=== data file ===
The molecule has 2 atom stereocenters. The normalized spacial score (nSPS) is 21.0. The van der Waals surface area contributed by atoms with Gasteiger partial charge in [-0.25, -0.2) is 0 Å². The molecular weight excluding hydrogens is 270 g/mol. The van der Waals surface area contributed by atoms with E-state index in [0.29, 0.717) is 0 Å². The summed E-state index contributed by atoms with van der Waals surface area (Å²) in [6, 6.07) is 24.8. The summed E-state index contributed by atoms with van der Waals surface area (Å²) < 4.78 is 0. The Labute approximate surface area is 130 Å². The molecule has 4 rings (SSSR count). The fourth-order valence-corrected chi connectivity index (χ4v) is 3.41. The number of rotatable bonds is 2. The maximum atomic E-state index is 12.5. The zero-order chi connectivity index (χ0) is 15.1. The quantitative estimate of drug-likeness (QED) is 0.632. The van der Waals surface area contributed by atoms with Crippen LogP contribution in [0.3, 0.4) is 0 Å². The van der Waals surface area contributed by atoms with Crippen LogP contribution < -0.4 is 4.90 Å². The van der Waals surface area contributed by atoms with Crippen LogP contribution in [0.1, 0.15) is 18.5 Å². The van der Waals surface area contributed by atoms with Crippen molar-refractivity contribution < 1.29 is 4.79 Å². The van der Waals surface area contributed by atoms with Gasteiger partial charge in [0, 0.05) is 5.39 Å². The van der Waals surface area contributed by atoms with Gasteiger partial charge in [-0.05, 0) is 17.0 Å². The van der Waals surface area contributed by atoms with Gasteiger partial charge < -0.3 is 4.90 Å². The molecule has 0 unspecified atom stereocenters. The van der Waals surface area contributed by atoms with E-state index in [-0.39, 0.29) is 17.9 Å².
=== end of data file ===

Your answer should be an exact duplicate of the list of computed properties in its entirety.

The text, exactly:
The molecule has 2 atom stereocenters. The normalized spacial score (nSPS) is 21.0. The van der Waals surface area contributed by atoms with Gasteiger partial charge in [-0.25, -0.2) is 0 Å². The molecular weight excluding hydrogens is 270 g/mol. The van der Waals surface area contributed by atoms with E-state index in [0.29, 0.717) is 0 Å². The summed E-state index contributed by atoms with van der Waals surface area (Å²) in [6, 6.07) is 24.8. The summed E-state index contributed by atoms with van der Waals surface area (Å²) < 4.78 is 0. The Labute approximate surface area is 130 Å². The molecule has 4 rings (SSSR count). The fourth-order valence-corrected chi connectivity index (χ4v) is 3.41. The number of rotatable bonds is 2. The maximum atomic E-state index is 12.5. The zero-order chi connectivity index (χ0) is 15.1. The quantitative estimate of drug-likeness (QED) is 0.632. The van der Waals surface area contributed by atoms with Crippen LogP contribution in [0.3, 0.4) is 0 Å². The van der Waals surface area contributed by atoms with Crippen LogP contribution < -0.4 is 4.90 Å². The van der Waals surface area contributed by atoms with Crippen LogP contribution in [0.1, 0.15) is 18.5 Å². The van der Waals surface area contributed by atoms with Crippen molar-refractivity contribution < 1.29 is 4.79 Å². The van der Waals surface area contributed by atoms with Gasteiger partial charge in [0, 0.05) is 5.39 Å². The van der Waals surface area contributed by atoms with Gasteiger partial charge in [-0.05, 0) is 17.0 Å². The van der Waals surface area contributed by atoms with Gasteiger partial charge < -0.3 is 4.90 Å². The molecule has 0 unspecified atom stereocenters. The van der Waals surface area contributed by atoms with E-state index in [-0.39, 0.29) is 17.9 Å².